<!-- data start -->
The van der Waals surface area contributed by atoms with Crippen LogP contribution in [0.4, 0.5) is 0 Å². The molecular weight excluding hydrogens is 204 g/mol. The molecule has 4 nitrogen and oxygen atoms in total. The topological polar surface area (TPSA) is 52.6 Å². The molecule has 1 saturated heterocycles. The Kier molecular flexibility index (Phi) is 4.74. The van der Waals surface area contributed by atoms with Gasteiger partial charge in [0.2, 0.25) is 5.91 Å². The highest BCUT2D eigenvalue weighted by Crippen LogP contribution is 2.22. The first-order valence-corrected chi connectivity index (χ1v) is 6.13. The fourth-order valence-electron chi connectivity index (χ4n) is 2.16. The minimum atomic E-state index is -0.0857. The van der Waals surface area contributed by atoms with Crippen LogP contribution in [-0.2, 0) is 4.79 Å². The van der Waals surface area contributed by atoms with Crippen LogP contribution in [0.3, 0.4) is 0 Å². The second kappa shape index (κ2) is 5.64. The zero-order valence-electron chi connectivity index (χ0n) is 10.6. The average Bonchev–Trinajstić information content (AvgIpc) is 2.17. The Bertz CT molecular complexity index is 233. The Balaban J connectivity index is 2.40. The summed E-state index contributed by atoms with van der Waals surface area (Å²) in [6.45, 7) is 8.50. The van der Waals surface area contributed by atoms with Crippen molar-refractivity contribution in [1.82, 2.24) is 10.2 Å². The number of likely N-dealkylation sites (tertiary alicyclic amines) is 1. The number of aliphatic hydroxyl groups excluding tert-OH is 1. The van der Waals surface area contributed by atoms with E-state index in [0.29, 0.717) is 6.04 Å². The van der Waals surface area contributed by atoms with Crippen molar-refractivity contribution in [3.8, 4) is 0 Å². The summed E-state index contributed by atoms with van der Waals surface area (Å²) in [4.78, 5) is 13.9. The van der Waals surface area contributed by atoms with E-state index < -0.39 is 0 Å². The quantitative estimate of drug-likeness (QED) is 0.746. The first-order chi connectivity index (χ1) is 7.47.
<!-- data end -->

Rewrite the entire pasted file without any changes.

The van der Waals surface area contributed by atoms with Crippen LogP contribution in [0.4, 0.5) is 0 Å². The molecular weight excluding hydrogens is 204 g/mol. The molecule has 4 nitrogen and oxygen atoms in total. The topological polar surface area (TPSA) is 52.6 Å². The molecule has 1 saturated heterocycles. The Kier molecular flexibility index (Phi) is 4.74. The van der Waals surface area contributed by atoms with Gasteiger partial charge in [0.2, 0.25) is 5.91 Å². The highest BCUT2D eigenvalue weighted by Crippen LogP contribution is 2.22. The first-order valence-corrected chi connectivity index (χ1v) is 6.13. The fourth-order valence-electron chi connectivity index (χ4n) is 2.16. The minimum atomic E-state index is -0.0857. The van der Waals surface area contributed by atoms with Crippen LogP contribution in [-0.2, 0) is 4.79 Å². The van der Waals surface area contributed by atoms with Crippen LogP contribution in [0.3, 0.4) is 0 Å². The second kappa shape index (κ2) is 5.64. The zero-order valence-electron chi connectivity index (χ0n) is 10.6. The average Bonchev–Trinajstić information content (AvgIpc) is 2.17. The Bertz CT molecular complexity index is 233. The Balaban J connectivity index is 2.40. The summed E-state index contributed by atoms with van der Waals surface area (Å²) in [6.45, 7) is 8.50. The van der Waals surface area contributed by atoms with Crippen molar-refractivity contribution in [1.82, 2.24) is 10.2 Å². The number of likely N-dealkylation sites (tertiary alicyclic amines) is 1. The number of aliphatic hydroxyl groups excluding tert-OH is 1. The van der Waals surface area contributed by atoms with E-state index in [0.29, 0.717) is 6.04 Å². The van der Waals surface area contributed by atoms with Crippen molar-refractivity contribution in [3.8, 4) is 0 Å². The summed E-state index contributed by atoms with van der Waals surface area (Å²) in [4.78, 5) is 13.9. The van der Waals surface area contributed by atoms with E-state index < -0.39 is 0 Å². The quantitative estimate of drug-likeness (QED) is 0.746. The first-order chi connectivity index (χ1) is 7.47.